Bas Dost: Dost had a very prolific 66 matches in the Eredivisie with Heerenveen which yielded him 45 goals. Wolfsburg clearly didn’t heed the example of Afonso Alves and signed the striker in 2012, where he has only played a further 40 games for a return of just 12 goals.  MISS

Tim Krul: An exception to the norm here as Krul didn’t play any Eredivisie matches before moving onto Newcastle where he has since been a big HIT.

So it would appear as though on the weight of evidence that young Dutch players, moving on from the Eredivisie, are better served staying in the Netherlands for a bit longer before moving onto a bigger league.  It seems as though Dutch players really do like the comforts of home and the coaching styles and techniques of the Eredivisie and find it hard to replicate their Eredivisie form at foreign clubs if they haven’t served a long apprenticeship at home first.  There are always unique talents that are exceptions to this rule ie van Persie & Robben, but for the most part young Dutch players should follow the example of the van Nistelrooy’s and Bergkamp’s of this world and get plenty of games under their belt in the Eredivisie before making the move to bigger clubs abroad.  Memphis Depay, seemingly, has heeded this advice and let’s hope for his future that he turns into the next Arjen Robben and not the next Royston Drenthe.


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Royston Drenthe – Where did it all go wrong?


When Royston Drenthe signed for Real Madrid in 2007, he was a precociously talented youngster with a bright future and one of the Netherlands’ leading lights for the future.

Seven years on and he is one of football’s forgotten men, struggling to break into a Reading side just inside the Sky Bet Championship playoffs – it seems unlikely he will add to his solitary international cap any time soon. He is blessed with electric pace and impressive strength for his 5’6” frame, but it has been his options off the pitch which have caused him problems, frequently missing training sessions and being filmed drink driving by a friend.

Born in Rotterdam, Drenthe joined his first club Neptunus at the age of five, before being snapped up by Feyenoord eight years later. He had disciplinary issues as young as 15 and was nearly forced out of the club while still in the B-side, but he went on to make 29 appearances in the Eredivisie before his big-money move came along. £12million was a lot for then-manager Bernd Schuster to spend on an unproven youth player which says something about the excitement surrounding his talent, and he played regularly in his debut season. Occupying the left wing and left back roles, he scored an absolute scorcher from 35+ yards against Sevilla, (see video below) but was gradually phased out due to the emergence of first Marcelo at left back, then the purchase of Cristiano Ronaldo. His form dipped and his popularity with the fans followed, and under Juande Ramos it is rumoured that he asked not to be played after being viciously booed by the Madrid fans.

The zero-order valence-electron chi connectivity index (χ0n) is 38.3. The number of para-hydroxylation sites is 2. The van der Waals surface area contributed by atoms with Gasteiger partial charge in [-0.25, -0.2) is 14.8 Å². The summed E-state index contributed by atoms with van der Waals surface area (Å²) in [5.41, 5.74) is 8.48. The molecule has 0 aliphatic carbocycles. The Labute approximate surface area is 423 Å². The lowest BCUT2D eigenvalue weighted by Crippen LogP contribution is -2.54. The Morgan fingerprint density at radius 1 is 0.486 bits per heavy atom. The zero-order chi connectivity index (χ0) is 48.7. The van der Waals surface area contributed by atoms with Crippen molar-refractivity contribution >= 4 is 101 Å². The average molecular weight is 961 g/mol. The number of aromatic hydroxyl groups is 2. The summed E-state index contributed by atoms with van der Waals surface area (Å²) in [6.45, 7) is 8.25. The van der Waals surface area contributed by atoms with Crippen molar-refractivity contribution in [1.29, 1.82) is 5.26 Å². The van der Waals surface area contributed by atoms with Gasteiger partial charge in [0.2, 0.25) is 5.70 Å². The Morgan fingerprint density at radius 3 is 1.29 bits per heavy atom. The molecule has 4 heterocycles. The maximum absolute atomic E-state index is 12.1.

His first loan spell, to Hércules, followed in 2010 and although his performances were good he found himself relegated amidst a row over unpaid wages. He then spent a year under David Moyes at Everton, and again his performances made him popular with the Toffees’ faithful – once again, though, eventually his manager lost his patience. After several missed training sessions, Moyes decided he’d had enough and left him out of his squad for the FA Cup semi-final. After a period out on compassionate leave, he even accused Lionel Messi of being racist, saying that the Argentine repeatedly called him “negro” after an on-field altercation.

After returning to Madrid, he finally left as his contract expired and decided to make a move off the beaten track to FC Alania Vladikavkaz of Russia. He was there for less than a year and scored three goals in six games, all in a crucial victory over fellow relegation rivals Mordovia Saransk. His manager called him “a great professional and an example for the youth”, but it wasn’t long before he made his way to Reading. He has since struggled with injuries, but is slowly finding his way back into the first team after two months out. There is, then, a glimmer of hope under Nigel Adkins. A good season for the Royals and a promotion challenge would put him well and truly in the shop window for a Premier League club, which could even alert him to Louis Van Gaal; who knows, he could even build on that solitary substitute appearance against Turkey.